Coast Guard Authorization Act heads to White House

Legislation relieves owners, operators of vessels under 75 feet of incidental discharge regulations

The Coast Guard Reauthorization Act, which passed the U.S. Senate earlier this month, was approved by unanimous consent in the U.S. House of Representatives on Nov. 27, and now goes to the White House, where President Trump is expected to sign it by year’s end.

The bill, which is identical to one passed by the Senate on Nov. 14, includes the Vessel Incidental Discharge Act, which provides a permanent exemption for commercial vessels, including fishing vessels, under 75 feet from the need to obtain permits though the Environmental Protection Agency for ballast water and other incidental discharges.

Also included in the legislative package is the reauthorization of the Hydrographic Services Improvement Act, to improve hydrographic surveying, especially of the Arctic, and a waiver to protect shipyard jobs at Dakota Creek Industries in Anacortes, Wash. The Hydrographic Services Improvement Act also facilitates construction of a homeport for the NOAA research vessel Fairweather in Ketchikan.

The bicameral agreement, co-authored by Sen. Dan Sullivan, R-Alaska, was also co-sponsored in the Senate by Senators John Thune R-SD, chairman of the Senate Commerce Committee; Bill Nelson, D-Florida, and Lisa Murkowski, R-Alaska.

The bill authorizes increased funding to support the U.S. Coast Guard through 2019, including an amendment sponsored by Sullivan and Sen, Maria Cantwell, D-WA. The bill also requires the Coast Guard to deliver a plan to extend the life of the icebreaker Polar Star, authorizes funding to execute the plan to extend the life of the Polar Star through the end of 2025, authorizes the Coast Guard to use multi-year contracts to begin procurement of three new National Security Cutters.

“The focus of this legislation is to improve how the Coast Guard operates nationwide and in Alaska this is especially important for Arctic operations and maritime commerce in our region,” said Rep. Don Young, R-Alaska, who voted for the bill.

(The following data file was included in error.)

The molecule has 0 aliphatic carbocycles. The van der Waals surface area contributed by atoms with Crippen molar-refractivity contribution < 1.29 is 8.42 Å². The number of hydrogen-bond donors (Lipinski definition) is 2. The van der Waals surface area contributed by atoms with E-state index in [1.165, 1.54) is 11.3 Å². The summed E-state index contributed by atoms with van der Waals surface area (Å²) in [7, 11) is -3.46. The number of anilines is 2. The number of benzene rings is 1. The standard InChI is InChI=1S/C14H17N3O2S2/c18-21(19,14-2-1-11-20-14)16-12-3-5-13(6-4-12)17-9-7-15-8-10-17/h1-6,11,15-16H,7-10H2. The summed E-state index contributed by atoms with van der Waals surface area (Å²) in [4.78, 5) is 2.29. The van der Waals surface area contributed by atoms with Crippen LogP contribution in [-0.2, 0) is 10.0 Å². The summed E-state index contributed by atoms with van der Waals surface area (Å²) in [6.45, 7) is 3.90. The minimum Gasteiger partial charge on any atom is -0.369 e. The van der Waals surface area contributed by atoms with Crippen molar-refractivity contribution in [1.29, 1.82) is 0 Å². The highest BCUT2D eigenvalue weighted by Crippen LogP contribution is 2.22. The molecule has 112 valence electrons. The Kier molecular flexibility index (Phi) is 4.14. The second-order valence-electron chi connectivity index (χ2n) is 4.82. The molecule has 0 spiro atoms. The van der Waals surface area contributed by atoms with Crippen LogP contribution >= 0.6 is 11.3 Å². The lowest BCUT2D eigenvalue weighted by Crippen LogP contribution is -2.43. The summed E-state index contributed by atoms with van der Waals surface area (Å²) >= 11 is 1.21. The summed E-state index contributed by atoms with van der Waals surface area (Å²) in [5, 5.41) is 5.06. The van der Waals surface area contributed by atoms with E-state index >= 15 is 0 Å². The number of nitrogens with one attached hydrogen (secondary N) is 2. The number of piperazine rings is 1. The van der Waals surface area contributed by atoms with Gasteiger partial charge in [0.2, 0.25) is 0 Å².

Passage of the legislation also drew kudos from Seafood Harvesters of America, who said the bill provides for the EPA to continue critical scientific research and maintains strict environmental protections for sea waters, while freeing up its members “from unwarranted and unreasonable regulations.”

The Center for Biological Diversity has taken issue with the Vessel Incidental Discharge Act.

Brett Hartl, government affairs director for the Center, called VIDA “a significant blow to the Clean Water Act’s ability to protect rivers, estuaries and lakes from harmful invasive species.

“The Coast Guard has never upheld its obligation to fight the spread of aquatic species in ballast water,” he said. “This new law makes matters worse by allowing them to shirk that responsibility for years or decades to come.”

But Washington state’s Cantwell said that the bill “puts existing West Coast ballast water management practices into law, such as strong state vessel inspection and enforcement, to help protect Washington waters from invasive species like quagga mussels.”

The legislation includes many provisions important to the Coast Guard, the environment and the shipbuilding communities and is a truly bipartisan effort to find solutions, she said.